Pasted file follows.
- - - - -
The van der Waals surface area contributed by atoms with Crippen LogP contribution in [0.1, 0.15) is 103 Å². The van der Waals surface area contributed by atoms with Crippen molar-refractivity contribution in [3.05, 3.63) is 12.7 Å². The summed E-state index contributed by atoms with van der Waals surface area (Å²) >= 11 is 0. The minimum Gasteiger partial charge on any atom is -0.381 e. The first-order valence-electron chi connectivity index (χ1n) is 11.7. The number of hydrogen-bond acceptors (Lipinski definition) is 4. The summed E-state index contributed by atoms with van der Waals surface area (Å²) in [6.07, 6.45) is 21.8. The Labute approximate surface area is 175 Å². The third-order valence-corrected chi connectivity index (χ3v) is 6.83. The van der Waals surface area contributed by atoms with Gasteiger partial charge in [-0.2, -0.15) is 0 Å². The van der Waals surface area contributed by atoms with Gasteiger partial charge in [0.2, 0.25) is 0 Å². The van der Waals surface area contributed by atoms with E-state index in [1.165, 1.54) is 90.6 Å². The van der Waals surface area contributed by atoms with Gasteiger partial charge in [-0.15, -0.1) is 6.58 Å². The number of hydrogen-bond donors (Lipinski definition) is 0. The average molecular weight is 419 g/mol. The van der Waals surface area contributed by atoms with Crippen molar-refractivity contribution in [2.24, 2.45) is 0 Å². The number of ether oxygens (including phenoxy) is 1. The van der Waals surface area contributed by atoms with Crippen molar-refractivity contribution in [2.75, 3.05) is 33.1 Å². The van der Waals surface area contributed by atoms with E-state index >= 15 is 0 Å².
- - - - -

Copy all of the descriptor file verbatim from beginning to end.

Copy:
The van der Waals surface area contributed by atoms with Crippen LogP contribution in [0.1, 0.15) is 103 Å². The van der Waals surface area contributed by atoms with Crippen molar-refractivity contribution in [3.05, 3.63) is 12.7 Å². The summed E-state index contributed by atoms with van der Waals surface area (Å²) >= 11 is 0. The minimum Gasteiger partial charge on any atom is -0.381 e. The first-order valence-electron chi connectivity index (χ1n) is 11.7. The number of hydrogen-bond acceptors (Lipinski definition) is 4. The summed E-state index contributed by atoms with van der Waals surface area (Å²) in [6.07, 6.45) is 21.8. The Labute approximate surface area is 175 Å². The third-order valence-corrected chi connectivity index (χ3v) is 6.83. The van der Waals surface area contributed by atoms with Gasteiger partial charge in [-0.2, -0.15) is 0 Å². The van der Waals surface area contributed by atoms with Gasteiger partial charge in [0.2, 0.25) is 0 Å². The van der Waals surface area contributed by atoms with E-state index in [1.165, 1.54) is 90.6 Å². The van der Waals surface area contributed by atoms with Gasteiger partial charge in [-0.15, -0.1) is 6.58 Å². The number of hydrogen-bond donors (Lipinski definition) is 0. The average molecular weight is 419 g/mol. The van der Waals surface area contributed by atoms with Crippen molar-refractivity contribution in [2.24, 2.45) is 0 Å². The number of ether oxygens (including phenoxy) is 1. The van der Waals surface area contributed by atoms with Crippen molar-refractivity contribution in [2.75, 3.05) is 33.1 Å². The van der Waals surface area contributed by atoms with E-state index >= 15 is 0 Å².